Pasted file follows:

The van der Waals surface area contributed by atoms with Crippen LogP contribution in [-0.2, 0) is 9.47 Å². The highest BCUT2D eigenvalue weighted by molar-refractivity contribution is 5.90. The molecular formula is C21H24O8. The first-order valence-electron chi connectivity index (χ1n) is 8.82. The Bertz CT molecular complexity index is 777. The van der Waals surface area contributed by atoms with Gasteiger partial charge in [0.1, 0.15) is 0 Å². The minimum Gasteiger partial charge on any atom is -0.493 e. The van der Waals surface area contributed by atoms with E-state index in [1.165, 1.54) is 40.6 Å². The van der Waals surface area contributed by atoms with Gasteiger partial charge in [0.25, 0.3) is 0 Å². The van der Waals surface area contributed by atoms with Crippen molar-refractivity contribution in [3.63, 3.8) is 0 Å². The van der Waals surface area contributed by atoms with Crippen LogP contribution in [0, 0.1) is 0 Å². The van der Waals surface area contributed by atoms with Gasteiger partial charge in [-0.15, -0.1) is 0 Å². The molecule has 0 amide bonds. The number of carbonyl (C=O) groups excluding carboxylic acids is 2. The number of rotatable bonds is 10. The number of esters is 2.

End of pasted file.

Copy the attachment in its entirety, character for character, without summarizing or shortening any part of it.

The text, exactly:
The van der Waals surface area contributed by atoms with Crippen LogP contribution in [-0.2, 0) is 9.47 Å². The highest BCUT2D eigenvalue weighted by molar-refractivity contribution is 5.90. The molecular formula is C21H24O8. The first-order valence-electron chi connectivity index (χ1n) is 8.82. The Bertz CT molecular complexity index is 777. The van der Waals surface area contributed by atoms with Gasteiger partial charge in [0.1, 0.15) is 0 Å². The minimum Gasteiger partial charge on any atom is -0.493 e. The van der Waals surface area contributed by atoms with E-state index in [1.165, 1.54) is 40.6 Å². The van der Waals surface area contributed by atoms with Gasteiger partial charge in [0.25, 0.3) is 0 Å². The van der Waals surface area contributed by atoms with Crippen molar-refractivity contribution in [3.63, 3.8) is 0 Å². The van der Waals surface area contributed by atoms with Crippen LogP contribution in [0, 0.1) is 0 Å². The van der Waals surface area contributed by atoms with Gasteiger partial charge in [-0.15, -0.1) is 0 Å². The molecule has 0 amide bonds. The number of carbonyl (C=O) groups excluding carboxylic acids is 2. The number of rotatable bonds is 10. The number of esters is 2.